DAK seeks COVID-19 vaccination for young population

Doctors Association Kashmir (DAK) on Sunday urged authorities in Jammu and Kashmir to expand the vaccination roll out and include young people. “Everyone above 18 years of age should be vaccinated against coronavirus,” DAK President and influenza expert Dr Nisar ul Hassan said in a statement.

While people over the age 45 are being vaccinated, Dr Nisar said it was time to relax the age limit as Covid-19 spread “is on the rise among young people”.

“Kashmir is reeling under the grip of a second wave of Covid-19, with cases escalating at an unprecedented rate,” the DAK President said adding more young people are getting infected in this new wave.

“This is because they are the ones who go out for work, socialize, and travel, which increases their chances of contracting the virus,” he said.

Dr Nisar further said a section of young population does not follow Covid appropriate behavior which facilitates the spread of the virus in the community.

“Though severe cases mostly constitute elderly, young people are getting admitted in hospitals with severe bilateral pneumonia needing intensive care and some even ventilators,” Dr Nisar said.

“Not only will vaccine protect young people against Covid-19, but will also help achieve herd immunity which is when large enough proportion of the population is immune to the virus so that the virus no longer spreads easily from person to perso,” he added.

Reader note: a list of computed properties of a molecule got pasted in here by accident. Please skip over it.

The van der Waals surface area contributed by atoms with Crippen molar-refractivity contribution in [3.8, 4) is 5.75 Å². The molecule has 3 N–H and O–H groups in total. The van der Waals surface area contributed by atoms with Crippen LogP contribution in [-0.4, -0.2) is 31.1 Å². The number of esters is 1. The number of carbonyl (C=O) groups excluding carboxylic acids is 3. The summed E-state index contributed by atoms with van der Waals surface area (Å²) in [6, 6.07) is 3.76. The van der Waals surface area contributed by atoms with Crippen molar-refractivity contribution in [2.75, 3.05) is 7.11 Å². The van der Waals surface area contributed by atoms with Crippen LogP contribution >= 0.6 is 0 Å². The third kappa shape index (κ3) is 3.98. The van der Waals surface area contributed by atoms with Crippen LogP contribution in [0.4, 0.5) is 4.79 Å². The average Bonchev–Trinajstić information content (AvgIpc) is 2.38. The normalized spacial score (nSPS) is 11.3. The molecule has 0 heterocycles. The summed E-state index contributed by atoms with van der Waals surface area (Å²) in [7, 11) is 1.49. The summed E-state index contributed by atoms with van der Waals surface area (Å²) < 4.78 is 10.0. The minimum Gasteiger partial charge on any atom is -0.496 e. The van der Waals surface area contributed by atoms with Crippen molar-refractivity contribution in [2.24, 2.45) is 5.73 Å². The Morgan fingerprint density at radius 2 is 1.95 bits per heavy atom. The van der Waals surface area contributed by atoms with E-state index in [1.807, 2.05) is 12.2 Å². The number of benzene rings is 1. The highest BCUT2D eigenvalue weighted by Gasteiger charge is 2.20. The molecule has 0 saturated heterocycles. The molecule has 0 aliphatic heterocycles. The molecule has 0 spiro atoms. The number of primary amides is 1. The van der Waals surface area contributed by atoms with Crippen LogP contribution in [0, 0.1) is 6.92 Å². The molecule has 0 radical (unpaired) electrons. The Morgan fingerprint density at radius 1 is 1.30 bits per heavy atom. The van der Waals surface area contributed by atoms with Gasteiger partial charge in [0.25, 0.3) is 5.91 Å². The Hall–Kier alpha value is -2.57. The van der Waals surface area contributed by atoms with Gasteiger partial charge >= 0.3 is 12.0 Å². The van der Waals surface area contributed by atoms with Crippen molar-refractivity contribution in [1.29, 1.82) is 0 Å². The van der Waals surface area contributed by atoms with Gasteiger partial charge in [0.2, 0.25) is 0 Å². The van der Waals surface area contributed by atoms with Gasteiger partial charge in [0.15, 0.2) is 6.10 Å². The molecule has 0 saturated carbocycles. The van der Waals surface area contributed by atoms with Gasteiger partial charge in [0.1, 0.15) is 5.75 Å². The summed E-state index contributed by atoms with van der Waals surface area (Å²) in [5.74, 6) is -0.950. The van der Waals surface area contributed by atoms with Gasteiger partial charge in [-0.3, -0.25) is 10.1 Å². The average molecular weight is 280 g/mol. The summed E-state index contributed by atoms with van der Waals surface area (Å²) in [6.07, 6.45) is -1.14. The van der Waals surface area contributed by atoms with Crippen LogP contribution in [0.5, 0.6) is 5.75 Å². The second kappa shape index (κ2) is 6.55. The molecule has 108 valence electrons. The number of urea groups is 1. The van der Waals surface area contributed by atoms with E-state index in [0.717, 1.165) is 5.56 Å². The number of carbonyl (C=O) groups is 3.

He said the goal is “unlikely to be achieved if young people, who constitute a huge portion of the population, are not vaccinated”.

“And, if we leave a large number of the population unimmunized, we will not be able to break the chain of infection and the current wave will linger on.”

The DAK president warned that the infected young people can take the virus home and give it to elder members in the family who are at high risk of complications, hospitalization and death.

“Vaccinating young will protect old people and other vulnerable groups that will help reduce the number of deaths in the community,” he said.

Dr Nisar said given the pace of spread, “it seems there is a mutant in circulation which is more infectious than the previous one”.

“Opening up vaccination to young people quickly and thoroughly can prevent the mutant from gaining foothold,” added the DAK president.